At a press conference announcing more money for cops last week, Mayor Mike McGinn said the city has "been working to identify the individuals who are the most problematic … who will not take services ... and are simply not going to follow the rules."

The press conference was a response to last week's Metro bus shootings, in which a gunman shot a Metro driver and was shot by police after attempting to commandeer a second bus. 

McGinn's tough-on-crime statement was a reference to the city's Center City Initiative, a city-led effort to deal with street disorder downtown. Seattle Police Department chief Jim Pugel has asked City Attorney Pete Holmes to prosecute 28 specific downtown Seattle residents who have failed to come to court three or more times to respond to citations for violating the city's prohibition on open containers of alcohol or sitting or lying down on public sidewalks.

If convicted, those 28 individuals could end up with misdemeanor charges on their records.

 

In a letter to Holmes that referred repeatedly to chronic downtown nuisance-law offender J.T. Morin, who is currently in King County jail, Pugel wrote, "Just as in Mr. Morin's (aka Morris) case, I am requesting the Failure to Respond process be initiated by the City Attorney's office for these 28 individuals." 

Holmes' spokeswoman Kimberly Mills describes failure to appear as "basically turning a failure to respond on multiple civil infractions into a crime, in the City’s case a misdemeanor."

Initially, McGinn's office and the Seattle Police Department both denied that a list of specific individuals was being targeted for potential arrest and prosecution; McGinn spokesman Aaron Pickus and SPD spokesman Sean Whitcomb both told PubliCola that beat officers simply know who the frequent fliers are. "They know there's a small group of people they see all the time," Pickus said.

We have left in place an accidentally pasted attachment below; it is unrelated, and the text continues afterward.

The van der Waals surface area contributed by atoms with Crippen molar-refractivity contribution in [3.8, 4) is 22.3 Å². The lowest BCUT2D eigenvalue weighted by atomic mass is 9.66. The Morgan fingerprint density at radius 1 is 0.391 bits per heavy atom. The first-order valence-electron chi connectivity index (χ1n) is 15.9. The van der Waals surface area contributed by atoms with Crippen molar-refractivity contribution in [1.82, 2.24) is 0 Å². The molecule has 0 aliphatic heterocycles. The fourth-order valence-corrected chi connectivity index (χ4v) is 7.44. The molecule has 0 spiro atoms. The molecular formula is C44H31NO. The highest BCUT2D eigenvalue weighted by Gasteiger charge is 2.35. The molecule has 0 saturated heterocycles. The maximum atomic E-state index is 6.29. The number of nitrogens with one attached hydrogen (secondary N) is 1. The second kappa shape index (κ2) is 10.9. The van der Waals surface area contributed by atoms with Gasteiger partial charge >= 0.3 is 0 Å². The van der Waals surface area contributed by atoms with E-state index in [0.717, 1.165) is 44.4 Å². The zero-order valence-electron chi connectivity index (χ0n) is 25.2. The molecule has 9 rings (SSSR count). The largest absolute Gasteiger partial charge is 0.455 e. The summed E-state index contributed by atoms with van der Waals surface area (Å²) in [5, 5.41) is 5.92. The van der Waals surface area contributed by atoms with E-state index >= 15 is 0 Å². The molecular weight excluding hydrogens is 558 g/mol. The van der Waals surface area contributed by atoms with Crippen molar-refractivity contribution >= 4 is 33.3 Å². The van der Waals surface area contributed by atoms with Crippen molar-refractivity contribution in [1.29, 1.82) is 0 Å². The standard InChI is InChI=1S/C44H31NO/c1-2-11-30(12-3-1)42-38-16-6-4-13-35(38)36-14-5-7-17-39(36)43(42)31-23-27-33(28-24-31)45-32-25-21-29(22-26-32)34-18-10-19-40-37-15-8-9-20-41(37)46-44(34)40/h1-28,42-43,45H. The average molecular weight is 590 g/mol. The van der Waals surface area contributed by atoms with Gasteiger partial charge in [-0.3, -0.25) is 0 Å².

Which raises an obvious question: What are the civil-liberties implications of targeting specific individuals for prosecution, even if those individuals aren't committing different crimes than other homeless residents of downtown? 

Doug Honig, the spokesman for the state ACLU, says, "Enforcing so-called civility laws – which these are – is not a sustainable solution.  It would be better to figure out why these individuals are on the street and provide services that enable them to get off the street."

However, two of the city's leading advocates for homeless and indigent residents are cautiously optimistic about the program.

Tim Harris, head of the homeless advocacy group Real Change, says there should be some consequences for repeat violations, but he doesn't know exactly what the threshold should be. "If nothing happens with these tickets [for minor crimes like open-container violations], the police don't have much incentive to hand them out," Harris says.

"The things that needs to be settled is, where is that threshold? If you set the threshold too low, you get what Holmes' office is trying to avoid, which is a failure to appear notice that goes from being [the equivalent of] a parking ticket to actually being a misdemeanor, which has implications for people that are disproportionate to the offense actually being committed."

Lisa Daugaard. co-chair of the Defender Association, which defends indigent clients, agrees that the only way to make the Center City Initiative work is to give it teeth. "There has to be some kind of backstop if folks won't change their behavior, because it's a credibility issue with businesses, neighbors, the police, and other people on the street. ... The Center City strategy is not just to go file a whole bunch of quality-of-life misdemeanor charges, because we know that that has historically been ineffective, but we also know that you have to have that as a tool." 

Late this afternoon, McGinn alluded to the new policy briefly on his blog, writing, "[West Precinct Captain Jim] Dermody has developed a priority list of repeat offenders and that has been submitted to the City Attorney. It is expected that the multi-disciplinary team will help prioritize these and other individuals for failure to respond citations if that is deemed the most effective way to change the individual’s behavior."